A general outline has now been exhibit ed of the life and habits of this pious couple, for a long series of years. Harmony be tween themselves, active attention to necessary worldly business, with a singular beneficence, charity, and piety, rendered them shining examples of practical and primitive christianity.

Deacon Hodge died A. D. 1783. By his will he left the use of nearly his whole estate to his wife during her life, and at her death, made it a fund for the education of poor and pious youth for the gospel ministry, in the college of New-Jersey. Mrs. Hodge bore the loss of her husband, not indeed without keen distress, for all her feelings were remarkably acute, but yet with such a becoming and sweet submission to the divine will, as was extremely amiable and instructive. She cherished a fond remembrance of her husband through the whole remainder of her life, on all occasions she honoured his memory, often spoke of him with tenderness, and yet, after her first sorrows, never with much apparent emotion, but in the same man. ner in which she would have mentioned a dear absent friend, whom she shortly expected to meet again. Happy spirits! ye are now united, never more to part.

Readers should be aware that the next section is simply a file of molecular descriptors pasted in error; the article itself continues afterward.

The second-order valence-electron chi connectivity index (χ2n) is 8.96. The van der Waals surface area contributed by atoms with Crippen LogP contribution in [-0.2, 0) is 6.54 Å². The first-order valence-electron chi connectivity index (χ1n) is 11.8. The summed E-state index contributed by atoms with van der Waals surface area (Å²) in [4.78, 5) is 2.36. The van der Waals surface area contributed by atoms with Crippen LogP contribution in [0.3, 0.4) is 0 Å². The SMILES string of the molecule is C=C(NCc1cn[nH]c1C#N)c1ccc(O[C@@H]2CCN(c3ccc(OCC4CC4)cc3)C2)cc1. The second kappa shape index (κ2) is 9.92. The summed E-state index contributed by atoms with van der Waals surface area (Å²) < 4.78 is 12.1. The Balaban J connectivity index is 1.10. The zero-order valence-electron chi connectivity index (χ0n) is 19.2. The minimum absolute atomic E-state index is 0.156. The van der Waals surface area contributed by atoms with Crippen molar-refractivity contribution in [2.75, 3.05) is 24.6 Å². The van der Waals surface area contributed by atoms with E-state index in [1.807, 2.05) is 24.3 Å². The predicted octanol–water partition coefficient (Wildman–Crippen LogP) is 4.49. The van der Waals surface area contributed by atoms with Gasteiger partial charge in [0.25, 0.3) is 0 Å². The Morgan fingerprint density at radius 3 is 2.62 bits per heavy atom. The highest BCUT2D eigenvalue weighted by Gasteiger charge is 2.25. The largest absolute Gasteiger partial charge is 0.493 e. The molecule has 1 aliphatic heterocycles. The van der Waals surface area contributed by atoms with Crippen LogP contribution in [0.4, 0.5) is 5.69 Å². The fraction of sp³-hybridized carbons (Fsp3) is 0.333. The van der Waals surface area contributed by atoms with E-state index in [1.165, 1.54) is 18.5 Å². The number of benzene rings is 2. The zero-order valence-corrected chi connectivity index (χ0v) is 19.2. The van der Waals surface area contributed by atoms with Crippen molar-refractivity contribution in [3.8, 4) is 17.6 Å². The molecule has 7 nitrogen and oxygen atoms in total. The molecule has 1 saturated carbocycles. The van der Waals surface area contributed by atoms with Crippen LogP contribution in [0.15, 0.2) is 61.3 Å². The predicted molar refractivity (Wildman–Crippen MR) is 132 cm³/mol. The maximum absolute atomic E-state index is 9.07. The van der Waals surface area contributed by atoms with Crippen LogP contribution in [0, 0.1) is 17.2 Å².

The house of Mrs. Hodge, after the death of her husband, was the same hospitable mansion as before, the same place for sacred conferences, and meetings for prayer and religious improvement. One of these meetings was held weekly at her house till a short time before her death, and was, as she acknowledged, a valuable substitute for the privilege of public worship, from which her infirmities at that time often detained her. For many years after the death of her husband she likewise continued the business of shopkeeping, to which she had long been accustomed. He had left her an easy maintenance, independently of any exertions of her own. But she continued in her former occupation from considerations which manifested equally her be nevolence and piety, and her good sense and knowledge of human nature. The income from her shop, which was considerable, was almost wholly applied to charitable uses, and sometimes she even added to it from her other resources. Thus, though she did not labour for her own subsistence, she had the satisfaction of providing more extensively than she could otherwise have done for the poor, the friendless, and the pious; and while she performed an important duty, gratifod highly the feelings of her heart. But